To meet the growing need for hand sanitizing products, various federal agencies including the Alcohol Tobacco Tax and Trade Bureau (TTB), Federal Drug Administration (FDA), Health and Human Services (HHS) and Congress have been rapidly updating and providing guidance for alcohol manufacturers interested in producing or supplying alcohol for the production of these important products. The below neatly summarizes the key issues surrounding the production of alcohol for use in or production of hand sanitizers for distilled spirts plants (DSPs).

Continue Reading Detailed Summary of Federal Requirements for Production of Hand Sanitizing Products

With the increasing pace of the spread of the Coronavirus (COVID-19) and the related emergent need to increase the available supply for hand sanitizer products across the United States, the Alcohol and Tobacco Tax and Trade Bureau (TTB), followed by the Federal Drug Administration (FDA), have relaxed requirements for certain alcohol producers to produce these products without first amending their existing permits or obtaining prior formula approval.

Continue Reading TTB and FDA Relax Restrictions on the Production of Hand Sanitizers by Alcohol Manufacturers

On August 12, 2019, the Alcohol and Tobacco Tax and Trade Bureau (TTB) published its updated Formula and Process for Nonbeverage Product, TTB Form 5154.1. The Nonbeverage Product approval process is critical to obtain “drawback” (a refund) on most of the alcohol excise tax on distilled spirits used to make such products deemed “unfit for beverage purposes.” The Nonbeverage Formula Form accordingly is important to producers of flavorings and extracts, soft drink concentrates and other non-beverage products made using potable alcohol.
Continue Reading TTB Publishes New Nonbeverage Product Formula Form

Early this morning, both houses of Congress approved the “Bipartisan Budget Act of 2018,” complex legislation that includes important modifications to an arcane law known as the “rum cover over,” which is an important revenue source for the Commonwealth of Puerto Rico and the US Virgin Islands (USVI).

The temporary excise tax relief provided to distillers in the 2017 federal tax reform law will not diminish the amount of federal excise tax revenue covered over to the treasuries of Puerto Rico and the USVI. The 2017 tax reform law included a two year reduction in the federal distilled spirits excise tax rate from $13.50 per proof gallon to $2.70 per proof gallon on the first 100,000 proof gallons of distilled spirits, and $13.34 per proof gallon on the next 22,130,000 proof gallons produced by each distillery or each controlled group of distilleries. The 2018 Budget Act treats all rum subject to the rum cover over as if it is subject to the full $13.50 per gallon excise tax rate.
Continue Reading Additional Rum Cover Over for Puerto Rico and the US Virgin Islands Approved in 2018 Budget Legislation

Last week in its regular newsletter, Alcohol and Tobacco Tax and Trade Bureau (TTB) announced updates to the Fall edition of the semi-annual Unified Agenda of Federal Regulatory and Deregulatory Actions (Regulatory Agenda). Like other federal agencies, TTB uses the Regulatory Agenda to report on its current rulemaking projects.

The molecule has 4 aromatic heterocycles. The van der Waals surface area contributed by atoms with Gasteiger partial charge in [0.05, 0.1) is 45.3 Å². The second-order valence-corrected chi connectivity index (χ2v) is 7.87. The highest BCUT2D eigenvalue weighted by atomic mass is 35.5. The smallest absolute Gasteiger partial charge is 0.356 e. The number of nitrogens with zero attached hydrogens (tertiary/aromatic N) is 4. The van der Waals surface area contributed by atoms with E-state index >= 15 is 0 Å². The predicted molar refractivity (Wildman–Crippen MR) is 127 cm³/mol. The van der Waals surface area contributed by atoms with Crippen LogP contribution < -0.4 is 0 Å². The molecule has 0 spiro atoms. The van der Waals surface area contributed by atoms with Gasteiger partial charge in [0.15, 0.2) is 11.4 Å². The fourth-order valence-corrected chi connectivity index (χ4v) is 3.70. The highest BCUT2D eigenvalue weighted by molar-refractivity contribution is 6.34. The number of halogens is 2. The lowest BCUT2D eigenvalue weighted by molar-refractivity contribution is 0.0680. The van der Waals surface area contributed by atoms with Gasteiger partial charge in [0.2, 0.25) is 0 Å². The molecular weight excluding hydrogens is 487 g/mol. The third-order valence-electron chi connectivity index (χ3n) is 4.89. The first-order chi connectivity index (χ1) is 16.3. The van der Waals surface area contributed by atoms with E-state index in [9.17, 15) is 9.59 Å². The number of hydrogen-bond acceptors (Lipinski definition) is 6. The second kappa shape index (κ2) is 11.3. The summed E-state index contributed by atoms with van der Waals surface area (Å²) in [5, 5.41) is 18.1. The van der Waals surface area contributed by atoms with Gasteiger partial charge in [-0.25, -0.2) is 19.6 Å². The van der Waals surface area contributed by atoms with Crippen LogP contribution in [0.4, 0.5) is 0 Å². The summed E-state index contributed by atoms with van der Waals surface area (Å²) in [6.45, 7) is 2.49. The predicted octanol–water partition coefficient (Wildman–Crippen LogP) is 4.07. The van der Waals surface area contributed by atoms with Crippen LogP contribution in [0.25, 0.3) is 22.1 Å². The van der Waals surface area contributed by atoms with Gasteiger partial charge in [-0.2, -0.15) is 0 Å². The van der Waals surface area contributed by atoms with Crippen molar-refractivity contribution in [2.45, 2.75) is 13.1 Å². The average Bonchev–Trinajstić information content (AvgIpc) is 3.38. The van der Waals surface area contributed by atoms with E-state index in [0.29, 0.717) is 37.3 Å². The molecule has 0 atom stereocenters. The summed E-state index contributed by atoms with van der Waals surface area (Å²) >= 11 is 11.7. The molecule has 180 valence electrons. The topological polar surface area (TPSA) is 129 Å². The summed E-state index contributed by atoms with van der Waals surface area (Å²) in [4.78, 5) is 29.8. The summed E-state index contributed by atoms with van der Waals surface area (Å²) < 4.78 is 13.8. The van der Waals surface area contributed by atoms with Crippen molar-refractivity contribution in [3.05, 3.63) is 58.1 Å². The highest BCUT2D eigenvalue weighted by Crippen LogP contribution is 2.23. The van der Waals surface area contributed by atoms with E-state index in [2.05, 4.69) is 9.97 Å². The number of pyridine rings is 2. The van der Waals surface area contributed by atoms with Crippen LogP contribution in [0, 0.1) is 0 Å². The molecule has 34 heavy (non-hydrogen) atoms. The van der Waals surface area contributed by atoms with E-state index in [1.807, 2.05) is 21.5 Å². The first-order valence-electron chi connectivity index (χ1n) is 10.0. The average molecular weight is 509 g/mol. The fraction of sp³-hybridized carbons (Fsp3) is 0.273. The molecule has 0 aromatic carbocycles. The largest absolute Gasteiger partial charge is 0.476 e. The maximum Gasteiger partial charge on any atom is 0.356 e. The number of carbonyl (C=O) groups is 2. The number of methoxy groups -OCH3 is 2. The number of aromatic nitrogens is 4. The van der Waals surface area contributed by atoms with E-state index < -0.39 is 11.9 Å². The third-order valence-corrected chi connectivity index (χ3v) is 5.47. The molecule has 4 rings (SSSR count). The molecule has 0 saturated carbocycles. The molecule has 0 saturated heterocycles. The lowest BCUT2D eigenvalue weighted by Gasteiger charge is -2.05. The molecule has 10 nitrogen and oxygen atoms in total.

In the updated agenda, a few new items have been added, and many expected publication dates of Notices of Proposed Rulemaking (NPRMs), Advanced Notices of Proposed Rulemaking (ANPRMs) and Final Rules have changed. As always, readers should recognize that TTB rulemaking moves very slowly, and the Agency often does not meet the aspirational dates published in the Regulatory Agenda.
Continue Reading TTB Updates to the Semi-Annual Regulatory Agenda

This post does not constitute tax advice. It summarizes changes in alcohol beverage excise tax laws to assist industry members in planning to implement the changes. Excise tax calculations and liability must be determined for each taxpayer based on numerous variables.

The new tax law formerly referred to as the Tax Cuts and Jobs Act of 2017, provides a temporary reduction in alcohol beverage excise taxes for US brewers, winemakers, distillers and beverage importers. Temporary tax relief is available for beer, wine and spirits removed from a US manufacturing facility or released from Custom’s custody after January 1, 2018, and prior to December 31, 2019. Several provisions of the new law will require the Alcohol and Tobacco Tax and Trade Bureau (TTB) to quickly promulgate new regulations.
Continue Reading Excise Tax Relief for Breweries, Wineries and Distilleries

On January 30, 2017, President Trump issued Executive Order No. 13771, entitled “Reducing Regulation and Controlling Regulatory Costs.” A link to Executive Oder 13771 appears here.  The Order provides:

  1. For Fiscal Year 2017 (which ends September 30, 2017):
    1. For each new “regulation” published for notice and comment “or otherwise promulgated,” the agency in question

On December 23rd, 2016 the federal government published its Fall edition of the “Unified Agenda” – a bi-annual compilation of all ongoing federal rulemaking projects. Attached is a copy of the TTB detail from this latest Unified Agenda. As always, projected future publication dates should be viewed with a very healthy dose of skepticism.

The new TTB Final Rule that was released in the Federal Register on August 20, 2016 will partially streamline the use of non-beverage alcohol products in the US. While statutory requirements do not permit TTB to completely de-regulate the distribution and sale of denatured alcohol, the attached rule, among other things:

  1. Reclassifies a number of